CAPITAL REPLACEMENT AND TERM DEBT REPAYMENT MARGIN
Computation: Net farm income from operations
+ Total non-farm income
+ Depreciation/amortization expense
- Total income tax expense
- Withdrawals for family living
= Capital replacement and term debt repayment capacity
- Payment on unpaid operating debt from a prior period
- Principal payments on current portions of term debt
- Principal payments on current portions of capital leases
- Total annual payments on personal liabilities
(if not included in withdrawals)
= Capital replacement and term debt repayment margin
Interpretation: This measure enable borrowers and lenders to evaluate the ability of the farm proprietor to generate funds necessary to repay debts with maturity dates longer than one year and to replace capital assets. It also enables users to
evaluate the ability to acquire capital or service additional debt and to evaluate the risk margin for capital replacement and debt service. This measure assumes that credit obtained for current-year operating expenses will be repaid in one year as a result of the normal conversion of farm production to cash. Unpaid operating debt from a prior period should exclude lines of credit and debt for livestock purchased in that period for sale in the current period (if part of the normal course of business).
ASSET TURNOVER RATIO
Computation: Gross revenues % Average total farm assets
Interpretation: The asset turnover ratio is a measure of how efficiently farm assets are being used to generate revenue. A farm business has two ways to increase profits – either by increasing the profit per unit produced or by increasing the volume of production (if the business is profitable). A relationship exists between the rate of return on farm assets, the asset turnover ratio, and the operating profit margin ratio. If the asset turnover ratio is multiplied by the operating profit margin ratio, the result is the rate of return on farm assets. Consequently, the same asset valuation approach should be used to calculate the asset turnover ratio as is used to calculate the rate of return on farm assets. The higher the ratio, the more efficiently assets are being used to generate revenue.
Interpretation: Four ratios reflect the relationship of expense and income categories to gross revenues. The sum of the first three express total farm expenses per dollar of gross revenue.
OPERATING EXPENSE RATIO
Computation: (Total operating expenses – Depreciation/amortization expense) + Gross revenues
DEPRECIATION EXPENSE RATIO
Computation: Depreciation/amortization expense % Gross Revenues
INTEREST EXPENSE RATIO
Computation: Total farm interest expense % Gross revenues
NET FARM INCOME FROM OPERATIONS RATIO
Computation: Net farm income from operations % Gross revenues
Through recorded history, people have felt the need to measure performance and compare the measure to a standard. Generally, this measurement takes the form of some quantitative factor. Because financial reporting uses numbers, it becomes relatively easy to perform much of the measurement of business activity by the use of financial ratios of other financial measures. It is through these financial measures that one can systematically analyze a firm’s past performance. Assess the present financial position, and realistically determine the likely future performance. However, financial measures used in a vacuum are absolutely meaningless.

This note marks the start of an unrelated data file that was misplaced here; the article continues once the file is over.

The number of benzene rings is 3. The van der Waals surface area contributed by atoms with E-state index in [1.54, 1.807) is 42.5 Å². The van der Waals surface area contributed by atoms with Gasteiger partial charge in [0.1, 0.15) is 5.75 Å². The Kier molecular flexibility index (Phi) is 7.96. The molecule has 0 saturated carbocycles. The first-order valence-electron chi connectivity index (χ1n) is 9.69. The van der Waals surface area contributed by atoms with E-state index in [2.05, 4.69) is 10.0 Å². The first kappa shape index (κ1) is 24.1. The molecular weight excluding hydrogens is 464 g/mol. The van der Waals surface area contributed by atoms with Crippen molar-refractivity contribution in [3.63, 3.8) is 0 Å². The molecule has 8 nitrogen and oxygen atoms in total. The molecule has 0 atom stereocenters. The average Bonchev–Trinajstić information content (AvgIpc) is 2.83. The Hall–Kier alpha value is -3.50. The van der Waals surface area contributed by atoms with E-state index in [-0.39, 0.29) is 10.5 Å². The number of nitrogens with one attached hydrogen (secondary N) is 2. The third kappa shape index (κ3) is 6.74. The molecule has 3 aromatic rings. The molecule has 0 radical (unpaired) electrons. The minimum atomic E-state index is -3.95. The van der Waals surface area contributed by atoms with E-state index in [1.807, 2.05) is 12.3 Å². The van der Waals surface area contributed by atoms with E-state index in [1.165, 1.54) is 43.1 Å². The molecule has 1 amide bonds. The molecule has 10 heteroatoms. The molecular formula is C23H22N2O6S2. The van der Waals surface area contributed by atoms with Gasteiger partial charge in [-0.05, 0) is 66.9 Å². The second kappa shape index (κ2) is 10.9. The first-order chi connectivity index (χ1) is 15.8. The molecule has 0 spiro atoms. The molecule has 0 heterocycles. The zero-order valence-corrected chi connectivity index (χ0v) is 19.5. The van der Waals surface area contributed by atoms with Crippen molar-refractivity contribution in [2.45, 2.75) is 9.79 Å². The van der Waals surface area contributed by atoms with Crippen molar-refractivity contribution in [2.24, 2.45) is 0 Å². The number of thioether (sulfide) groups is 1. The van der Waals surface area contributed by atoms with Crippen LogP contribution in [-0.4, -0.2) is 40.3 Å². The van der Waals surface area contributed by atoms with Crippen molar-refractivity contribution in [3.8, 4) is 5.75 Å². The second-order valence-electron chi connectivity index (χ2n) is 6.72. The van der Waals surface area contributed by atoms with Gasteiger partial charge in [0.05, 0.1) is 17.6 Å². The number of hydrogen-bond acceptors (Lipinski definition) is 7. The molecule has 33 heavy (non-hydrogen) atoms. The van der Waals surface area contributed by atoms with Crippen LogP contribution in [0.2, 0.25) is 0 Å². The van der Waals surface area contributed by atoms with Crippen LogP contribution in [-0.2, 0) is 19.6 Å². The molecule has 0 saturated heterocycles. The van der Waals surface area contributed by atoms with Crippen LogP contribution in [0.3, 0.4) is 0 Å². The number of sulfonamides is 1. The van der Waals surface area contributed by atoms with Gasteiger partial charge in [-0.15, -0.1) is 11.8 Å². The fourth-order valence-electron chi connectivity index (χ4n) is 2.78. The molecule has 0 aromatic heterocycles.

Financial measures enable the management of a firm to analyze past performance versus present performance, present performance versus budgeted performance, and a multi year performance trend. When a firm is compared to itself, management and owners can very quickly identify the general trend. Care must be taken to not refine the measures used past the point where the accounting records realistically can support them.
In addition, financial measures permit the management of a firm to measure relative position of the firm within an industry group of similarly sized firms. It would seem reasonable that if the financial measures of Firm X are more advantageous relative to those of competing firms within that industry, Firm X should be considered doing better than most. Intuitively, this conclusion is quite sensible and generally will stand the user of such information in reasonably good stead. Care must be exercised when measuring a firm’s relative position within an industry. There have been times when the generally accepted wisdom of the industry has proven to be false. You, the user must decide whether or not the financial ratios generally being exhibited by the entire industry are reasonable or reflective of an industry experiencing unrealistic expectations.
When all else fails and you still have questions, this is the reason for the big bucks that are paid to the CPA’s of the world who so aptly take care of all of the accounting questions and problems and audits that we have. Please contact the state board of Certified Public Accountants for listings of agri-CPA’s availability in your area. Ask any of the local F.S.A. people or check with your local extension service about those in your area.